Life & Letters

Correspondence

About this Item

Title: Richard Maurice Bucke to Walt Whitman, 3 January 1891

Date: January 3, 1891

Whitman Archive ID: loc.07976

Source: The Charles E. Feinberg Collection of the Papers of Walt Whitman, 1839–1919, Library of Congress, Washington, D.C. Transcribed from digital images or a microfilm reproduction of the original item. For a description of the editorial rationale behind our treatment of the correspondence, see our statement of editorial policy.

Notes for this letter were derived from The Letters of Dr. Richard Maurice Bucke to Walt Whitman, ed. Artem Lozynsky (Detroit: Wayne State University Press, 1977), and supplemented, updated, or created by Whitman Archive staff as appropriate.

Editorial note: The annotation, "see notes Jan 16 1891," is in the hand of Horace Traubel.

Contributors to digital file: Andrew David King, Zainab Saleh, Cristin Noonan, and Stephanie Blalock



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Medical Superintendent's
Office.
INSANE ASYLUM
LONDON ONTARIO1
3 Jan
1891

Yours of 31 Dec.2 just to hand. Do not worry about me,3 dear Walt, I am all right, am over at office every day now and have pretty good nights—of course I had a little pain and a few restless nights but nothing worth talking about and now even these are over— but I thank you and all the good friends down east there for your kind sympathy. Our sleighing is gone again but the wheeling is good and the weather clear and charming I am going out for a drive in an hour my boy Maurice will take me—Am reading Dumas' Marie Antoinette Romances4—am in 7th vol. of the set & have 6 more to read—it is a picture (good one) of the French Revolution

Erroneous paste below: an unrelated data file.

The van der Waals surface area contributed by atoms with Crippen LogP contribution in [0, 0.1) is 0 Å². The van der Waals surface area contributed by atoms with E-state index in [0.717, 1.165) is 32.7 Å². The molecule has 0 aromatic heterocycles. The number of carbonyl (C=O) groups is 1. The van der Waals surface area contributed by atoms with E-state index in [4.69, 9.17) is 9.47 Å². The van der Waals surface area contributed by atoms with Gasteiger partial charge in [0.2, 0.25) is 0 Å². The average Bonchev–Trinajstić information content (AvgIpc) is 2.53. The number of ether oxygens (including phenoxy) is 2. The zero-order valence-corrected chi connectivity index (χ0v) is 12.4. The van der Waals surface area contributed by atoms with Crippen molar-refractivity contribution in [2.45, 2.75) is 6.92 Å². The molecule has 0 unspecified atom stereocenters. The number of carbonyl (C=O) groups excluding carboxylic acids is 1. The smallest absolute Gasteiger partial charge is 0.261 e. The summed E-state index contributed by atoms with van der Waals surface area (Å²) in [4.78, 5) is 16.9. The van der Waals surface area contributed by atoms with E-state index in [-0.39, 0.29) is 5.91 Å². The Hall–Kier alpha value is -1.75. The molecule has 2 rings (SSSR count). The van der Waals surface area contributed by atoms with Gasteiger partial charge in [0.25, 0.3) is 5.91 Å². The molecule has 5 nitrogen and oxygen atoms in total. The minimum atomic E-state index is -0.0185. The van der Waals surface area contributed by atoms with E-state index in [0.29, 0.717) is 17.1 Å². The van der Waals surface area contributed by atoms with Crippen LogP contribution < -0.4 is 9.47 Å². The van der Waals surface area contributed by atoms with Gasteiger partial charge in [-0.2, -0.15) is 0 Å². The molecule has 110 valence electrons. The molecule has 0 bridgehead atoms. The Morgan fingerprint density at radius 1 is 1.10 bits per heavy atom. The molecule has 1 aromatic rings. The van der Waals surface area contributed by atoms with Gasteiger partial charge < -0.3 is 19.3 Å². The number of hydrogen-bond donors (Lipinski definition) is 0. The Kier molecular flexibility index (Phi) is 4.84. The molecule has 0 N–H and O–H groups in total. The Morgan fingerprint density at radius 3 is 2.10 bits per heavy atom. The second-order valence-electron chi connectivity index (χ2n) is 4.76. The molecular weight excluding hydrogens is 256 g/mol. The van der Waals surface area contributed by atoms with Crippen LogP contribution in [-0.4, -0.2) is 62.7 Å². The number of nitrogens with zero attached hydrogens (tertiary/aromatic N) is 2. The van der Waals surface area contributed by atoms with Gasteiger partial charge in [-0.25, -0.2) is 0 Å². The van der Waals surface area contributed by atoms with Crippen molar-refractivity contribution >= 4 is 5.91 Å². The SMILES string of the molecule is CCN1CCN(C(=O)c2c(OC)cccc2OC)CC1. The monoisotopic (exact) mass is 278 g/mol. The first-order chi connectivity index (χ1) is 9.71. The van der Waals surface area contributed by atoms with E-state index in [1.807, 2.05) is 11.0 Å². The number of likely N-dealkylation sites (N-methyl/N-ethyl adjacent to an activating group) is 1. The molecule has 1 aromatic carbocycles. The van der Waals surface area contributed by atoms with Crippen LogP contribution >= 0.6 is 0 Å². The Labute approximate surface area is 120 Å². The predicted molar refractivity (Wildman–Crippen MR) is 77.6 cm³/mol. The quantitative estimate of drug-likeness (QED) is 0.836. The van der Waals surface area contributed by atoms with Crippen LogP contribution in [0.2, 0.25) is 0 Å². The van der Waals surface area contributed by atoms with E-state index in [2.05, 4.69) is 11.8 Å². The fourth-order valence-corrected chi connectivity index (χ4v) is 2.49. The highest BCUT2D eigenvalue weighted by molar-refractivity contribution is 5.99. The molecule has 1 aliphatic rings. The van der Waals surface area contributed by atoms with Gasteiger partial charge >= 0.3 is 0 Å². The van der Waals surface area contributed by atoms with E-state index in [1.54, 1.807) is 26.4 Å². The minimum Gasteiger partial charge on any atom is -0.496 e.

Love
R M Bucke


Correspondent:
Richard Maurice Bucke (1837–1902) was a Canadian physician and psychiatrist who grew close to Whitman after reading Leaves of Grass in 1867 (and later memorizing it) and meeting the poet in Camden a decade later. Even before meeting Whitman, Bucke claimed in 1872 that a reading of Leaves of Grass led him to experience "cosmic consciousness" and an overwhelming sense of epiphany. Bucke became the poet's first biographer with Walt Whitman (Philadelphia: David McKay, 1883), and he later served as one of his medical advisors and literary executors. For more on the relationship of Bucke and Whitman, see Howard Nelson, "Bucke, Richard Maurice," Walt Whitman: An Encyclopedia, ed. J.R. LeMaster and Donald D. Kummings (New York: Garland Publishing, 1998).

Notes:

1. This letter is addressed: Walt Whitman | 328 Mickle Street | Camden | New Jersey U.S.A. It is postmarked: LONDO [illegible] | PM | JA 3 | 91 | Canada; CAMDEN, N.J. | JAN | 5 | 1 PM | 1891 | REC'D. [back]

2. This letter may not survive. [back]

3. Bucke described his accident in a letter to Traubel of December 25, 1890: "I had a fall last evening and dislocated my left shoulder (it was the right arm last time, three months ago)." This letter is held in the Charles E. Feinberg Collection of the Papers of Walt Whitman, 1839–1919, Library of Congress, Washington, D.C. [back]

4. There are five titles in Alexandre Dumas's (1802–1870) Memoires d'un medecin, a series concerned with the beginnings of the French Revolution down to the death of Marie Antoinette: Joseph Balsamo (1846–48), Le Collier de la reine (1849–50), Ange Pitou (1852), La Comtesse de Charmy (1853–55), and Le Chevalier de Maison-Rouge (1846). Bucke was reading these romances in an edition published by Little, Brown & Company of Boston, according to Bucke's letter to Traubel of February 1891 (Charles E. Feinberg Collection). [back]


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